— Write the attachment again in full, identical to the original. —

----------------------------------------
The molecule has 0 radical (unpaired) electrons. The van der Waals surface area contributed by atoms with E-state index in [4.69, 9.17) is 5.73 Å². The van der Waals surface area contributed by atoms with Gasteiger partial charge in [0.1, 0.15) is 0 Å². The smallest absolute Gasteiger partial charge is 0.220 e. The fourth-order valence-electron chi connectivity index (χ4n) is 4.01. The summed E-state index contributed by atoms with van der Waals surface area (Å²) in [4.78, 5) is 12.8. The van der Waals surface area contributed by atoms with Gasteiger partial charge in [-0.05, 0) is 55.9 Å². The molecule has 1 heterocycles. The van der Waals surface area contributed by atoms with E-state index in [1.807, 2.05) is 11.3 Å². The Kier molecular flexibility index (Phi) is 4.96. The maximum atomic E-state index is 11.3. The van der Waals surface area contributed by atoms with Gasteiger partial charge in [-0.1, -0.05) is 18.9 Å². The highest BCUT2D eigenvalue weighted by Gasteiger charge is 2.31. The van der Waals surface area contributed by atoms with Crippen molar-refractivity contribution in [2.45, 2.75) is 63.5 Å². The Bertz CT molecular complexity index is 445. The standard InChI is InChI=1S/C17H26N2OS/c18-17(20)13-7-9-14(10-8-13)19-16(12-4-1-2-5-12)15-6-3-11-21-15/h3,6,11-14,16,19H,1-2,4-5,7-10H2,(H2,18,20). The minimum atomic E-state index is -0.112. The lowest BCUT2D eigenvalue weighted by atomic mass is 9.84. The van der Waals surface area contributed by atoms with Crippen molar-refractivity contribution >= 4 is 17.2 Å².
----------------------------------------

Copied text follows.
The molecule has 0 radical (unpaired) electrons. The van der Waals surface area contributed by atoms with E-state index in [4.69, 9.17) is 5.73 Å². The van der Waals surface area contributed by atoms with Gasteiger partial charge in [0.1, 0.15) is 0 Å². The smallest absolute Gasteiger partial charge is 0.220 e. The fourth-order valence-electron chi connectivity index (χ4n) is 4.01. The summed E-state index contributed by atoms with van der Waals surface area (Å²) in [4.78, 5) is 12.8. The van der Waals surface area contributed by atoms with Gasteiger partial charge in [-0.05, 0) is 55.9 Å². The molecule has 1 heterocycles. The van der Waals surface area contributed by atoms with E-state index in [1.807, 2.05) is 11.3 Å². The Kier molecular flexibility index (Phi) is 4.96. The maximum atomic E-state index is 11.3. The van der Waals surface area contributed by atoms with Gasteiger partial charge in [-0.1, -0.05) is 18.9 Å². The highest BCUT2D eigenvalue weighted by Gasteiger charge is 2.31. The van der Waals surface area contributed by atoms with Crippen molar-refractivity contribution in [2.45, 2.75) is 63.5 Å². The Bertz CT molecular complexity index is 445. The standard InChI is InChI=1S/C17H26N2OS/c18-17(20)13-7-9-14(10-8-13)19-16(12-4-1-2-5-12)15-6-3-11-21-15/h3,6,11-14,16,19H,1-2,4-5,7-10H2,(H2,18,20). The minimum atomic E-state index is -0.112. The lowest BCUT2D eigenvalue weighted by atomic mass is 9.84. The van der Waals surface area contributed by atoms with Crippen molar-refractivity contribution >= 4 is 17.2 Å².